Half of consumers believe customer service isn't a business priorityby
Customer service standards are in decline, according to consumers - with many feeling that customer support is simply not a priority for most organisations.
A new report on the standard of customer service in 2022, has revealed that UK consumers are growing more and more frustrated with the subpar service they are receiving – and many feel that customer support simply isn't a priority for most organisations.
Conducted by FM Outsource, the research revealed that nearly a quarter (24%) of respondents feel that the general standard of customer service has declined in recent years.
When asked why they believed this was occurring, nearly half (42%) of those surveyed claimed that they didn’t believe customer service was a widespread business priority, with 38% stating that companies take their customers for granted, and 23% chalking it up to a lack of financial investment.
And whilst 33% of respondents did attribute the recent decline in customer service standards to the poor attitude of customer service agents, responses also suggest that even when consumers do have a less than satisfactory encounter with an agent, they still primarily believe this to be a failing on the part of the business.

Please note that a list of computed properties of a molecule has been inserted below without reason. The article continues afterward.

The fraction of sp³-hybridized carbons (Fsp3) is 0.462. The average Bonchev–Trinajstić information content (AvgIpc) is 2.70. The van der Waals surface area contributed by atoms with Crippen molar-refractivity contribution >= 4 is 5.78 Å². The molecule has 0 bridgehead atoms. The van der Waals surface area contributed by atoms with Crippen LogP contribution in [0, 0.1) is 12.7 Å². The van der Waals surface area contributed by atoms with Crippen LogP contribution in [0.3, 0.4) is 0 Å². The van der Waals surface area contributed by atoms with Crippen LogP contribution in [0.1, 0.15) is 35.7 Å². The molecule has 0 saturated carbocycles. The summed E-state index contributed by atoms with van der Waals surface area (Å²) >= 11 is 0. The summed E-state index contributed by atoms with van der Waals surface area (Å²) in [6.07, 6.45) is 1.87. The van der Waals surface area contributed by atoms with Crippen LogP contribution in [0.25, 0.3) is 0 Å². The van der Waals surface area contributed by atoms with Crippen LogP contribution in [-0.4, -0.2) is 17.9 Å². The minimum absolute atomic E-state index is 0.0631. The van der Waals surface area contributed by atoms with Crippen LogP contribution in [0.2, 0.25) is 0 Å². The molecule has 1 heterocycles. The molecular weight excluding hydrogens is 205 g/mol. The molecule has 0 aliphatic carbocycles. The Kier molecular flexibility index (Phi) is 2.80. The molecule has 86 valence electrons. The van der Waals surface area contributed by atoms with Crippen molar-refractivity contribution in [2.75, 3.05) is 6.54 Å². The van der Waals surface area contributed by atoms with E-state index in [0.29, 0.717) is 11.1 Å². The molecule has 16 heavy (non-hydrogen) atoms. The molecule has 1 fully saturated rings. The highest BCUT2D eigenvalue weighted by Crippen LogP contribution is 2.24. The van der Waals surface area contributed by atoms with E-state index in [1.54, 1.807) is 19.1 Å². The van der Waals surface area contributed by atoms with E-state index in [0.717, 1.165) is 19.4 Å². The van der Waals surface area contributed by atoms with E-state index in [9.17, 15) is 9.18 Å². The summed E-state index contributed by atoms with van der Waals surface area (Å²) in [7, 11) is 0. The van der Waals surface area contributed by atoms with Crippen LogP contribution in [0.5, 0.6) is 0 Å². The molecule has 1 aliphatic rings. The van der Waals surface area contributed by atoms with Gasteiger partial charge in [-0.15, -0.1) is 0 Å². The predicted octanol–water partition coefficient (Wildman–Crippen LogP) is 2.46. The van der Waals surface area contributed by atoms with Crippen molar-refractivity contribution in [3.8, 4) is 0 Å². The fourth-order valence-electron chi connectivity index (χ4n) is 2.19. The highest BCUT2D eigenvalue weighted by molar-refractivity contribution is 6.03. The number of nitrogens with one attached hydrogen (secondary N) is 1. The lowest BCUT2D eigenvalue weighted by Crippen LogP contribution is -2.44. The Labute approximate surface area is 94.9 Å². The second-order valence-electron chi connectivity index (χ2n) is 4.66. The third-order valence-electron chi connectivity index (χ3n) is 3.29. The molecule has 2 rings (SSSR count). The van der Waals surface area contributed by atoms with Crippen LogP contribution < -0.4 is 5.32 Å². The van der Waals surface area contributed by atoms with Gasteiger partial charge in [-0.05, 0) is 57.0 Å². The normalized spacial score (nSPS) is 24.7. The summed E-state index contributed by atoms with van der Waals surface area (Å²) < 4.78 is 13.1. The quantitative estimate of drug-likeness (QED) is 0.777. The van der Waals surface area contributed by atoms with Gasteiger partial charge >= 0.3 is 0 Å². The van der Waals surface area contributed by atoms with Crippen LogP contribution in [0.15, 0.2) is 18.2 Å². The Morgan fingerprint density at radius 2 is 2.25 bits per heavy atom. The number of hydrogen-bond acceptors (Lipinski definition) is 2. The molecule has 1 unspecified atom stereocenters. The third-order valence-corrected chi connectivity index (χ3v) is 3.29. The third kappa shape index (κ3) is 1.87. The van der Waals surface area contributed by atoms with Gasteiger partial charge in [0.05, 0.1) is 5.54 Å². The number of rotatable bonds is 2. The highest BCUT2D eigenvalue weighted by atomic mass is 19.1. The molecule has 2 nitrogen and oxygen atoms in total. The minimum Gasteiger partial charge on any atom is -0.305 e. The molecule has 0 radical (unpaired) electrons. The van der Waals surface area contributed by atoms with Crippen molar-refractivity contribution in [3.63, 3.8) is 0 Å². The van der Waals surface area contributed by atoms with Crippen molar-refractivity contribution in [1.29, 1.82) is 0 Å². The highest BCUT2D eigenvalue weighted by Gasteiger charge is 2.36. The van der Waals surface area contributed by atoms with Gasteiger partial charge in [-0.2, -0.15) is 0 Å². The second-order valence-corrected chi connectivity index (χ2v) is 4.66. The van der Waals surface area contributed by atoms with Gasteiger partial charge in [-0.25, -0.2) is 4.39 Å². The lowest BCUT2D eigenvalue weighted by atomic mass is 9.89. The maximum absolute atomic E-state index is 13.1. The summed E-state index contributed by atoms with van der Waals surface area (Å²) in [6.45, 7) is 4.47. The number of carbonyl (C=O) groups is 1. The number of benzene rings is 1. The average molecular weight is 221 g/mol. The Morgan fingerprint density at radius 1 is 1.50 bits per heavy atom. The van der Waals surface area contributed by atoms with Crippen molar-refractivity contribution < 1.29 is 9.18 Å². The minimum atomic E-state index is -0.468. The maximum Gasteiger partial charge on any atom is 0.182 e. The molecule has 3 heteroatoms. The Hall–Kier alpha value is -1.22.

60% of consumers stated that they believe poor training for employees is the main cause of bad customer service interactions, with 43% putting it down to a lack of employee engagement.
The overall findings of the report clearly implies that consumers largely place the blame for poor customer service with the business itself, not with individual agents that they have interacted with.
What will the shift towards blaming businesses rather than agents mean for the reputations of these companies?
Despite the findings of this report, the number of businesses that view customer service as a cost is actually on the rise – a major concern for both businesses and customers.
The level of damage that a poor customer experience can cause should not be overlooked, as many companies found to their cost during the pandemic.
When asked whether a conversation had negatively impacted their relationship with a brand or business, 86% of respondents agreed.
86% of respondents stated that a conversation had negatively impacted their relationship with a brand or business.
Moreover, nearly half (47%) of people admitted to ceasing to purchase from them altogether, while 41% said they have reduced their spending.
The damage doesn’t end with the individual, either. Bad customer service interactions can have a ripple effect: 31% of respondents confirmed that they have told friends or family to avoid a brand following a negative customer service conversation, with 26% going so far as to leave a critical review online.
While some companies may not like to view customer service as an essential business function, the truth is that their reputation is intrinsically linked to the customer experiences they provide.